I’ve just checked into a hotel in Morogoro, Tanzania, after a 12-hour journey by plane and 4 hours on the road.
As I pick up my key, my bloodshot eyes catch a sign at reception: zumba class, today at 5 pm. What I REALLY need right now is a hot shower and a comfy bed, but I decide to go and stretch my muscles a bit.
I follow the sign into a large empty hall at the far end of the hotel grounds. When my eyes adjust to the semi-darkness, I notice that the hall isn’t empty after all – 15 or so women are sitting in the corner, chatting in what I think may be rapid Arabic. All of them are dressed in long black gowns and fully veiled, some with a full face cover.
I think I must have walked into a women’s community group rather than a zumba class, but the sign was pointing precisely into this room… I walk up to the group, feeling very self-conscious in my super tight stretchy leggins and an impossibly tight lycra top in fluorescent yellow.
Are you waiting for the zumba class? – I ask shyly.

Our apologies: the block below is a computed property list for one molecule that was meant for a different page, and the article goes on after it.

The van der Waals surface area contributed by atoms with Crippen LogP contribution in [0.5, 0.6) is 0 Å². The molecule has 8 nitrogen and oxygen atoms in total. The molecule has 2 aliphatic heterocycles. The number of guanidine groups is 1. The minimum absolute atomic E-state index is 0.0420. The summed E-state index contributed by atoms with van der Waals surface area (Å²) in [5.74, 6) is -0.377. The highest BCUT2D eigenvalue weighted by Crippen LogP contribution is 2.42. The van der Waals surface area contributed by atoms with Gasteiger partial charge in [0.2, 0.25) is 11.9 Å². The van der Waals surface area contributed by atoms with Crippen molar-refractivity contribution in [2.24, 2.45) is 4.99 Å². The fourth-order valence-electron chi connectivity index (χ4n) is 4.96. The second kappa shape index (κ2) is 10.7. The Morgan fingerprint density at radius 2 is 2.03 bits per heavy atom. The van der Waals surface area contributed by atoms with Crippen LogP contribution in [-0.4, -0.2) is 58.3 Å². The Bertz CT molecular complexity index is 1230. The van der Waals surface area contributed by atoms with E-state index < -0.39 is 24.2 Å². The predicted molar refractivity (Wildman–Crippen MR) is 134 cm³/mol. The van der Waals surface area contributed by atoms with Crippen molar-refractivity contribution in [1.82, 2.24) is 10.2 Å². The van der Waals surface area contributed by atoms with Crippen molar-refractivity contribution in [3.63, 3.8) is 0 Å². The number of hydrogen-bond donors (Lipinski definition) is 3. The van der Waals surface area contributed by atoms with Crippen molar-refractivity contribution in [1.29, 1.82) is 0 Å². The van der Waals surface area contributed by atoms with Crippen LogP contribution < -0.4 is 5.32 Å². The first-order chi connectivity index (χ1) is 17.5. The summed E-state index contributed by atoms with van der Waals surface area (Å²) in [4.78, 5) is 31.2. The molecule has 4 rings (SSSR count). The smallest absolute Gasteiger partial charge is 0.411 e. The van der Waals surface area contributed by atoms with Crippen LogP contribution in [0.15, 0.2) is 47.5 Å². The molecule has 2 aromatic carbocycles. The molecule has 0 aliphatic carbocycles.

Yes! – one rather large woman gets up and gives me a wide smile, followed by an energetic high five. All of a sudden 15 women in burkhas are high-fiving me and shouting out their names.
Suddenly the hall explodes with sounds from the Broadway musical ‘Grease’ and all the women jump up and remove their headscarves and black gowns in unison, revealing tight outfits in flashy colours and Nike trainers very much like mine.
Before I know it, we form three neat rows and break into a dance – a combination that involves shaking of shoulders, hips and bellies, as well as a concluding slap on our bums.
For the next hour we dance, sing, laugh and high-five one another. When the time is up, my zumba companions pull on their baggy black gowns, fix their hijabs and walk out the hall with a slow, majestic gait.